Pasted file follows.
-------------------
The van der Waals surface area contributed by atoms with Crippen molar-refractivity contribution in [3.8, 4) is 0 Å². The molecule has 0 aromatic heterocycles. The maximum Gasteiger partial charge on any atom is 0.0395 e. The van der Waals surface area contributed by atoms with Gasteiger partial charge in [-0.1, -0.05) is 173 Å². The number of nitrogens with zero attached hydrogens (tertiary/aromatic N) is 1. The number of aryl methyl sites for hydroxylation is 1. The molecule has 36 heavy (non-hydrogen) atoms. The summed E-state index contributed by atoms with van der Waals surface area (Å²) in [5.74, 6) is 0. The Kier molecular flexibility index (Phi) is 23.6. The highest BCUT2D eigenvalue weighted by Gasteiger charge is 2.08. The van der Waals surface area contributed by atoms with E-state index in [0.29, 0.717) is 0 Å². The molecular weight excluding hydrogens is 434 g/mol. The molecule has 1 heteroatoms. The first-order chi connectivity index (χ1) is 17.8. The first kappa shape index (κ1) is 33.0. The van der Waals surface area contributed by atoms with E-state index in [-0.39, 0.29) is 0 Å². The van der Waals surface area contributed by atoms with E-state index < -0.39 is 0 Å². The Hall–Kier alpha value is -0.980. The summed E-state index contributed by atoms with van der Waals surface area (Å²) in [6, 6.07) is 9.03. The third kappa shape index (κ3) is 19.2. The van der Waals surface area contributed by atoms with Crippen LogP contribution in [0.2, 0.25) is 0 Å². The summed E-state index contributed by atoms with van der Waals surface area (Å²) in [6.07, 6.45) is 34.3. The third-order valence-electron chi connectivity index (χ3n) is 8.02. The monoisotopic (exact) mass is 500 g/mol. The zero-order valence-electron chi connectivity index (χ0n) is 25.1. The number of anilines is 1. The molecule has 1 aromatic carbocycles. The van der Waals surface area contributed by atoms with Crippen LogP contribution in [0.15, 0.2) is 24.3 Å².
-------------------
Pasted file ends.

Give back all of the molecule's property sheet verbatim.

The van der Waals surface area contributed by atoms with Crippen molar-refractivity contribution in [3.8, 4) is 0 Å². The molecule has 0 aromatic heterocycles. The maximum Gasteiger partial charge on any atom is 0.0395 e. The van der Waals surface area contributed by atoms with Gasteiger partial charge in [-0.1, -0.05) is 173 Å². The number of nitrogens with zero attached hydrogens (tertiary/aromatic N) is 1. The number of aryl methyl sites for hydroxylation is 1. The molecule has 36 heavy (non-hydrogen) atoms. The summed E-state index contributed by atoms with van der Waals surface area (Å²) in [5.74, 6) is 0. The Kier molecular flexibility index (Phi) is 23.6. The highest BCUT2D eigenvalue weighted by Gasteiger charge is 2.08. The van der Waals surface area contributed by atoms with E-state index in [0.29, 0.717) is 0 Å². The molecular weight excluding hydrogens is 434 g/mol. The molecule has 1 heteroatoms. The first-order chi connectivity index (χ1) is 17.8. The first kappa shape index (κ1) is 33.0. The van der Waals surface area contributed by atoms with E-state index in [-0.39, 0.29) is 0 Å². The van der Waals surface area contributed by atoms with E-state index < -0.39 is 0 Å². The Hall–Kier alpha value is -0.980. The summed E-state index contributed by atoms with van der Waals surface area (Å²) in [6, 6.07) is 9.03. The third kappa shape index (κ3) is 19.2. The van der Waals surface area contributed by atoms with Crippen LogP contribution in [0.2, 0.25) is 0 Å². The summed E-state index contributed by atoms with van der Waals surface area (Å²) in [6.07, 6.45) is 34.3. The third-order valence-electron chi connectivity index (χ3n) is 8.02. The monoisotopic (exact) mass is 500 g/mol. The zero-order valence-electron chi connectivity index (χ0n) is 25.1. The number of anilines is 1. The molecule has 1 aromatic carbocycles. The van der Waals surface area contributed by atoms with Crippen LogP contribution in [0.15, 0.2) is 24.3 Å².